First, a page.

Why did Belchertown State School Close?
The Belchertown State School for the Feeble-Minded was established in 1922 in Belchertown, Massachusetts. It became known for inhumane conditions and poor treatment of its patients, and became the target of a series of lawsuits prior to its eventual closing in 1992….
|Belchertown State School|
|Closed||December 31, 1992|
Can you visit Belchertown State School?
Please do not visit without express permission from the land owner. The Belchertown State School for the Feeble-Minded was established in 1922 in Belchertown, Massachusetts. Throughout its first 40 years, Belchertown operated mostly without scrutiny from outside sources.
Is Belchertown State School still standing?
Belchertown State School closed in 1992. Multiple companies have put forward development plans for the property, but the dilapidated site contains hazardous materials and is in need of a clean-up. For now, the old buildings sit abandoned and overgrown, acting as somber monuments to their mistreated child residents.
What is Belchertown State School?
The Belchertown State School for the Feeble-Minded was founded in 1922. The 845 acre campus comprising some 57 buildings must be called scenic, if nothing else—the Holyoke Range is visible from the campus, and many of the original structures were old farmhouse cottages (five farms were purchased to build the school).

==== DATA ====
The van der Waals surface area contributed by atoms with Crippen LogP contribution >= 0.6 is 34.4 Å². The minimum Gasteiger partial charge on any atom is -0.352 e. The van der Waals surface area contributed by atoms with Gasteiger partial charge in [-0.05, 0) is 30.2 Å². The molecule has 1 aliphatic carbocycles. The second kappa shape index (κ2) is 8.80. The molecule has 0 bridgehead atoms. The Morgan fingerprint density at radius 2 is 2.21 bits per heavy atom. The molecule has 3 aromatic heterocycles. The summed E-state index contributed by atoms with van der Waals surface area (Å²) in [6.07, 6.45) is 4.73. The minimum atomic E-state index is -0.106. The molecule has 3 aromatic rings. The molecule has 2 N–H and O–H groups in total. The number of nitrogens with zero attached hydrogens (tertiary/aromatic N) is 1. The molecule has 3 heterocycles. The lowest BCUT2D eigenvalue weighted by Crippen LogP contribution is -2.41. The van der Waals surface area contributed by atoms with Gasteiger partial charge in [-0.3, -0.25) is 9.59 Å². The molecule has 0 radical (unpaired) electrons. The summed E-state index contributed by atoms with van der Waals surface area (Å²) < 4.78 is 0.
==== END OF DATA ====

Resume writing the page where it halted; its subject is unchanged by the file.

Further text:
What does F stand for in Belchertown State School?
A view of the hallway outside of the auditorium. “Belchertown State School… F or the Care and Custody of Feeble Minded Persons,” was the full name of the quasi-hospital when it was completed in May of 1922, the third of its kind in Massachusetts.
Is Belchertown ‘a warehouse for humans’?
“T he State School in Belchertown ,” a judge that later became central in the facility’s history, Joseph L. Tauro, often said, “ is a warehouse for humans.
What was life like at Belchertown?
Throughout its first 40 years, Belchertown operated mostly without scrutiny from outside sources. Author Benjamin Ricci (whose son lived at the school, and who later led a class-action lawsuit protesting the conditions there) referred to the conditions as “horrific,” “medieval,” and “barbaric.”